5

7

6

1

3

4

8

6

2

8

1

5

3

9

7

4

3

6

1

2

4

8

7

5

9

4

9

5

7

6

8

3

1

2

8

7

4

5

9

3

6

2

1

1

7

3

2

9

4

8

5

6

EASY

HARD

7 The teapot above the door is missing. 8 The blue teapot on top of the lamp (top left) is a different colour.

Pixar

Whales

Technology

1 Monsters, Inc

1 Orcas

1 The sun

2 Elastigirl

2 A pod

2 Click-through rate

3 Inside Out

3 True

3 Web browsers 4 Android


jerstartad193381125 2019-12-04T11:37:53+11:00


10 4

T HE IN SIDER

HIGHER. BIGGER. FASTER. LONGER. EACH ISSUE WE FOCUS ON A PL ACE PU NCHING ABOVE ITS WEIG H T

> Remarkable is one way to describe Queensland’s Daintree Rainforest. At 180 million years old, it is the most ancient tropical rainforest in the world, tens of millions of years older than the Amazon. It is also the largest rainforest in Australia, stretching 450 kilometres from Mossman, an hour’s drive north of Cairns, to Cooktown. Resembling a real-life Jurassic Park, this untouched wilderness is like stepping back in time – you expect a dinosaur to dart out from the trees at any moment. Home to 12 of the world’s 19 primitive plant species including mosses, ferns and cycads, the Daintree hums with life as plants and animals thrive in the dense rainforest. You will find 430 species of birds flitting in and out of the canopy and exploring the lush undergrowth, including its most famous resident, the cassowary. Meanwhile, the rainforest is home to 35 per cent of Australia’s mammal species, including spotted-tailed quolls, and 12,000 species of insects, including the Ulysses butterfly with its stunning electric-blue wings. Visitors can hike trails and wooden boardwalks through the greenery, dip into swimming holes or learn about bush tucker from the Kuku Yalanji people, who have lived in the region for more than 50,000 years. The Daintree is nature at its most diverse – and magnificent.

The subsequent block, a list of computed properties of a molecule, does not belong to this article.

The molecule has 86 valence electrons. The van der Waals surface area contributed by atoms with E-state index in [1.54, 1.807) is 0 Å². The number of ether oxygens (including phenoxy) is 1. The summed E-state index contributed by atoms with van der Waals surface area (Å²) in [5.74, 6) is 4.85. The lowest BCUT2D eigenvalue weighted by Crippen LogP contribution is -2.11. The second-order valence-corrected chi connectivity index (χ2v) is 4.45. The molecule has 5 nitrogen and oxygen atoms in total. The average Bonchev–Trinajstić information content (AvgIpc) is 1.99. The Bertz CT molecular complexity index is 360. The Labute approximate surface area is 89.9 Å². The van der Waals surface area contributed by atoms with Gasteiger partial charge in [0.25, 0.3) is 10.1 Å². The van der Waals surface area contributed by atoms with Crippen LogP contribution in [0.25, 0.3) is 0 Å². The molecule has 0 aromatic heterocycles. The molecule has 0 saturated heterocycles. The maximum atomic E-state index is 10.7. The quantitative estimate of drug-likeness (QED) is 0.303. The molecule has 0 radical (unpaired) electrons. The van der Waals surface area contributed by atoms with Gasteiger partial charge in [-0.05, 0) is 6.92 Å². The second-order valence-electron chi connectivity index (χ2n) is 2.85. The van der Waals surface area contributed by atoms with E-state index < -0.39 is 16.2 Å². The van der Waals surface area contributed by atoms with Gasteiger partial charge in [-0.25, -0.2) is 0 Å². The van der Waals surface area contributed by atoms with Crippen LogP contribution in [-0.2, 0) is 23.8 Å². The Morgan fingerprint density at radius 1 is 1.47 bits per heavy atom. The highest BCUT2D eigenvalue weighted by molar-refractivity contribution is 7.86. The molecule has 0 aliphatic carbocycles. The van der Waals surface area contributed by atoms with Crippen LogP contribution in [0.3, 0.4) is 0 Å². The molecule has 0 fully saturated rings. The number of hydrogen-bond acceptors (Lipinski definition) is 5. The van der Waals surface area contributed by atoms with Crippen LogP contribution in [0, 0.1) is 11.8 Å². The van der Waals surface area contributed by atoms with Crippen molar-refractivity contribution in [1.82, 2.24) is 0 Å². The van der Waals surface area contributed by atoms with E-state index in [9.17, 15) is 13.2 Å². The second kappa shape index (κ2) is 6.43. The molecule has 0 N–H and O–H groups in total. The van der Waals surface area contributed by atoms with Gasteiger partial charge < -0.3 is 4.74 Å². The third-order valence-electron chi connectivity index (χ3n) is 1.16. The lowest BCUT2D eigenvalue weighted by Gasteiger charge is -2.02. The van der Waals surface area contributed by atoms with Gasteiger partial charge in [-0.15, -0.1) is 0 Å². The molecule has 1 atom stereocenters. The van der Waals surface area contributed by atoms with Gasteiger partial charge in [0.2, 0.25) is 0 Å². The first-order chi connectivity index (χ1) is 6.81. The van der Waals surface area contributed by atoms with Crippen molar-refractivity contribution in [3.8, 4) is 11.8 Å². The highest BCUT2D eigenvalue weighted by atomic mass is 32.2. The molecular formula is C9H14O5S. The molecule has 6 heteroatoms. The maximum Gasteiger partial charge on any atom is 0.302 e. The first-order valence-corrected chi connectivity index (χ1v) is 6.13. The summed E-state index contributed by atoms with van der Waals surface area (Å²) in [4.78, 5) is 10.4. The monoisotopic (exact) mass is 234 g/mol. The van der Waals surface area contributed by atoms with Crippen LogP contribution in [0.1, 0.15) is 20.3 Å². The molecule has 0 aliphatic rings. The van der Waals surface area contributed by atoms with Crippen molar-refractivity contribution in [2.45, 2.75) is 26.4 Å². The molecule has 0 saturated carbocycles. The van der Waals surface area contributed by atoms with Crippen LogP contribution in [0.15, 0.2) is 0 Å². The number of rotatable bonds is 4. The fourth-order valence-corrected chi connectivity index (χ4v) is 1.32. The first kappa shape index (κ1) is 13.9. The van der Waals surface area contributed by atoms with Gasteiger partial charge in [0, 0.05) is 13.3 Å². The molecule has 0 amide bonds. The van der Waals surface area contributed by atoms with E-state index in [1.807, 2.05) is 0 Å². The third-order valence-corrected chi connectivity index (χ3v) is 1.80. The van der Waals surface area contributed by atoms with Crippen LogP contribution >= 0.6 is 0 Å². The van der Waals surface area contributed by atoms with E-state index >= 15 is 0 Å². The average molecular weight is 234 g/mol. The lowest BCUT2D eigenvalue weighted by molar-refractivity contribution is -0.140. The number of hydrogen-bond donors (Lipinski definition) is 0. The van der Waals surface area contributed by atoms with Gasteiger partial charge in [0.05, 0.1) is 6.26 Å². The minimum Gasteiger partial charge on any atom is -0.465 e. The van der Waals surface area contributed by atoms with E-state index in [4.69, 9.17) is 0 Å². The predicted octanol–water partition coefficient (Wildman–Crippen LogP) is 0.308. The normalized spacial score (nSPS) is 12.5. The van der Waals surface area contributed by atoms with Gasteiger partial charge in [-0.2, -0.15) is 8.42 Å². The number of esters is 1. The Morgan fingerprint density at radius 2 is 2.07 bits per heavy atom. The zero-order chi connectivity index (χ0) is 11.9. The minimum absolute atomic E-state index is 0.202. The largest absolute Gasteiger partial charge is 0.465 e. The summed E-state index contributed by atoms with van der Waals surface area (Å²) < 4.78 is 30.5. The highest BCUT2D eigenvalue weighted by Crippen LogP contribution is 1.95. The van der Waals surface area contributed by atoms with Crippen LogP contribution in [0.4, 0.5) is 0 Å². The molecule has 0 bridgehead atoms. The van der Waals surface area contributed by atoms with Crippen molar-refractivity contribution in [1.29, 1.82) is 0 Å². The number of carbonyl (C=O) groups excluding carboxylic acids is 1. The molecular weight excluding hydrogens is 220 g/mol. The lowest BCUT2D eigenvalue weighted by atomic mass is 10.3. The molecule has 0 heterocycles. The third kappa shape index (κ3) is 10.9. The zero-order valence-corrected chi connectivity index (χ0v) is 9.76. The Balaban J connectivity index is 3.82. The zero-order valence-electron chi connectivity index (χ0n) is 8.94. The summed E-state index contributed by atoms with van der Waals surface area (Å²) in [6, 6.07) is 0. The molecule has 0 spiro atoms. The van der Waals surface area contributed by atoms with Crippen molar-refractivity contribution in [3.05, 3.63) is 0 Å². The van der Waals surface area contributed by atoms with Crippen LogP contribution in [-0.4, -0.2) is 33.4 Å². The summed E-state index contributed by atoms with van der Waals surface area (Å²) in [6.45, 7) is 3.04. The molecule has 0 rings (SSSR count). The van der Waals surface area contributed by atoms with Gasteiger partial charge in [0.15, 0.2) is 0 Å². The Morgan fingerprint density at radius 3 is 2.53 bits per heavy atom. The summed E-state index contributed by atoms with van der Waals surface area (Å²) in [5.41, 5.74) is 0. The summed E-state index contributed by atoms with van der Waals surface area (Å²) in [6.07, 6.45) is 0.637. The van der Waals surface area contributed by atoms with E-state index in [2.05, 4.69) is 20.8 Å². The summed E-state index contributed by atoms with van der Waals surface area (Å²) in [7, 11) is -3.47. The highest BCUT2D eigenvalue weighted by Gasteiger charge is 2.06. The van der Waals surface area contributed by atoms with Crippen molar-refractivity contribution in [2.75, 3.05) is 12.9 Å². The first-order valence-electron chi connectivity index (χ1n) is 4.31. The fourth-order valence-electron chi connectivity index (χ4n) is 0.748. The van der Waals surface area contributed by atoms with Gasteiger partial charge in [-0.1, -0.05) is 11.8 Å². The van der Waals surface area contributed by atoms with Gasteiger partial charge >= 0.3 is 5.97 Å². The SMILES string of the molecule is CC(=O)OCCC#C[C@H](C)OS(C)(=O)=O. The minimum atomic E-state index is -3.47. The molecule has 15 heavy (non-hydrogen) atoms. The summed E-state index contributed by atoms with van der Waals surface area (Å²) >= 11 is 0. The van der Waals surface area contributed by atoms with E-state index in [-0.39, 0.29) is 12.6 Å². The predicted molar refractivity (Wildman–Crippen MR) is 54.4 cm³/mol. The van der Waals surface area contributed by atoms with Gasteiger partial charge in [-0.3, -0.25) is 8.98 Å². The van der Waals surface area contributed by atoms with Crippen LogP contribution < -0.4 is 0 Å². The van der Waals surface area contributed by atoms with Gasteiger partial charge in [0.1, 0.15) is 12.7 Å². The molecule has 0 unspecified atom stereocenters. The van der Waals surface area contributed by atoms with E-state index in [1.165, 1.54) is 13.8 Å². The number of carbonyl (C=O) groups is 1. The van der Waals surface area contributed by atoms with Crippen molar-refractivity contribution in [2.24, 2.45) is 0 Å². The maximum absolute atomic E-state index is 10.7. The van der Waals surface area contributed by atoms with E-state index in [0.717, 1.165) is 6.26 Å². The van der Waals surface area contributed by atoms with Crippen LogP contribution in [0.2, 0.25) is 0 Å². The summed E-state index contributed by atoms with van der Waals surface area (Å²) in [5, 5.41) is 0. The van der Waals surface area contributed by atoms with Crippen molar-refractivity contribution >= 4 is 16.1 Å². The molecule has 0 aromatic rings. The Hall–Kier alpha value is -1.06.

W O R D S _ K A I T LY N PA L M E R-A L L E N

COOKTOWN

G RE AT BARRIER REEF

DAINTREE RAINFOREST

MOSSMAN

QUEENSLAND CAIRNS


FAST, HIGH RESOLUTION & LIGHTWEIGHT Canon EOS M6 MKII KII K I Mirrorless Travel Ki Kitt K with EFM 15-45mm STM Zoom & Viewfinder with Bonus Canon EFM 22mm Lens Value $250

169995

$ 32 MEGA PIXEL

14

FRAMES PER SEC

3.0”

TILT SCREEN

143 POINT AF

4K VIDEO

BONUS

Canon EFM 22mm Lens Value $250 A much-anticipated follow up, the Canon EOS M6 Mark ark II iis a versatile ve e Mirrorless camera, great for producing high-quality stills and with excellent vlogging potential. Going through a fair overhaul, the M6 MKII features a new sensor with a huge 32-megapixel resolution and an impressive continuous shooting speed of 14 frames per second. Vloggers and videoenthusiasts will be keen to find 4K resolution video recording, as well as a 3-inch fully articulated touch-LCD screen - this screen being paired with a unique removable EVF for you to compose your images with.

GOING ON A HOLIDAY?

We do Passport photos for the whole family! QLD Pacific Fair Store (near Zara) Brisbane City 150 Adelaide St Maroochydore 50 Plaza Parade

Ph: 5591 8203 Ph: 3221 9911 Ph: 5479 2844

Garden City Shopping Centre

Ph: 3849 2333

NSW Chatswood Shopping Centre

Ph: 9413 1144

Sydney City 317 Pitt St

Ph: 9264 1687

ACT Canberra Centre 125 Bunda St

Ph: 6249 7364

Canberra Civic 9 Petrie Plaza

Ph: 6247 8711

SA Adelaide City 212 Rundle St

Ph: 8223 3449

Marion Shopping Centre

Ph: 8179 4800

shopping

IN-STORE

VIC Melbourne City 235 Elizabeth St Camberwell 843 Burke Rd Chadstone Shopping Centre Doncaster Shopping Centre Fountain Gate Shopping Centre

ONLINE

PHONE

Ph: 9602 3733 Ph: 9861 9100 Ph: 9568 7800 Ph: 9848 3832 Ph: 9705 4000

MOBILE

All offers end 30th April 2020 or until sold out or otherwise stated. Not all stocks available all stores. Every effort is made to avoid errors in this publication, but Ted’s does not warrant the accuracy of the content of this publication and may correct any errors and may refuse to sell any product or service. Any Liability of Ted’s in respect of any part of this publication is negated to the extent permitted by law. And if liable Ted’s obligation is limited to resupply of the goods or services, or repair, or payment for customers doing so, as Ted’s chooses. Bonus products included at Ted’s normal price only.